Having spent two days at the excellent
AI Congress, I've come away not really sure if I've grasped AI, or whether I'm even more confused. Depending on who was talking, AI is either snake oil, mimicry of animal psychology or advanced machine learning with a dash of deep learning and neural networks sprinkled on top, executed by data scientists fresh out of college on £100k a year salaries and problems working in teams.
First impressions first; like a lot of tech, the visualisation or branding of 'AI' leaves a hell of a lot to be desired. There was a start-up village of stall holders, complete with bloodless merchandising, and names like CloudText, Botweb and ClickKnob (ok I made those up), and the branding of the event itself featured what looked like C-3PO's withered robot hand holding an eye ball. There was even a little robot buzzing around on day one. What did it look like? You guessed it, the most anonymous looking white plastic-coated shell of a thing on wheels, that you might stand on to check your weight.
My conclusion from this, is that not enough imagination or structure is being applied to the benefits of AI. No wonder there's no clear definition of it. The only clear definitions to be seen were the elegant data science models and technical architecture beaming off screens in presentations (Gousto's one in particular was a thing of beauty, guaranteed to get data architects all worked up and rubbing their thighs, but leaving the rest of us fairly perplexed).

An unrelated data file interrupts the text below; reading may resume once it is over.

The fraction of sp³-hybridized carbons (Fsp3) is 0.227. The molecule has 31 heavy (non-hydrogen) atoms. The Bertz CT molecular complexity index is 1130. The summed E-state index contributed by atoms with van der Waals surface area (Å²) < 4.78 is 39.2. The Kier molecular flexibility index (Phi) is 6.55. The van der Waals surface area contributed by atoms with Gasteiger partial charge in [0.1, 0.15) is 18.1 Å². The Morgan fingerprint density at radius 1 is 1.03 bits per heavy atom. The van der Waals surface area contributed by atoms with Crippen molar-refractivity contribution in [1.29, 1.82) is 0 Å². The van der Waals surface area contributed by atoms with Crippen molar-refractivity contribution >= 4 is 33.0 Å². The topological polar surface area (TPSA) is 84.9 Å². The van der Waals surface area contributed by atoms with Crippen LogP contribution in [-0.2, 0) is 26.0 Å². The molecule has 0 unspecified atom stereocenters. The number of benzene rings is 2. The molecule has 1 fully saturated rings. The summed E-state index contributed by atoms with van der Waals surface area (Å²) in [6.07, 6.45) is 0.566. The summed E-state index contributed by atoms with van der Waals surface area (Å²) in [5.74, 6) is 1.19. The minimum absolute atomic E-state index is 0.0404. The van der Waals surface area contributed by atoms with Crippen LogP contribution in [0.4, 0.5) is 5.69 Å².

But pull away the semantic complexity (this itself, the subject of an excellent hypothesis: voice is the new UI), and you're left with some extremely sensible advice:-
Focus on problem definition, and use machine learning to make better business decisions
Don't worry for now about using AI as an agent for execution
Do not underestimate the importance of good data logging and cleaning
Keep human beings close to the machines at all times, as things will quickly go wrong when anomalies occur (real life has a habit of being chaotic)
Create a culture that encourages both data scientists and business managers to work alongside each other, with the space to deliver a well defined, quality outcome
One thing's for sure, AI is certainly 'hot' right now, and very much at the peak of inflated expectations, as analysis of M&A and even historical AI conference attendance figures demonstrated. Which means that if you're a Data Scientist who demonstrates even a passing interest in business, and you can look someone in the eye and train them up to be as good as you, you'll be pulling in the big bucks. Oh, at least until Data Science Automation lands, but that's another story …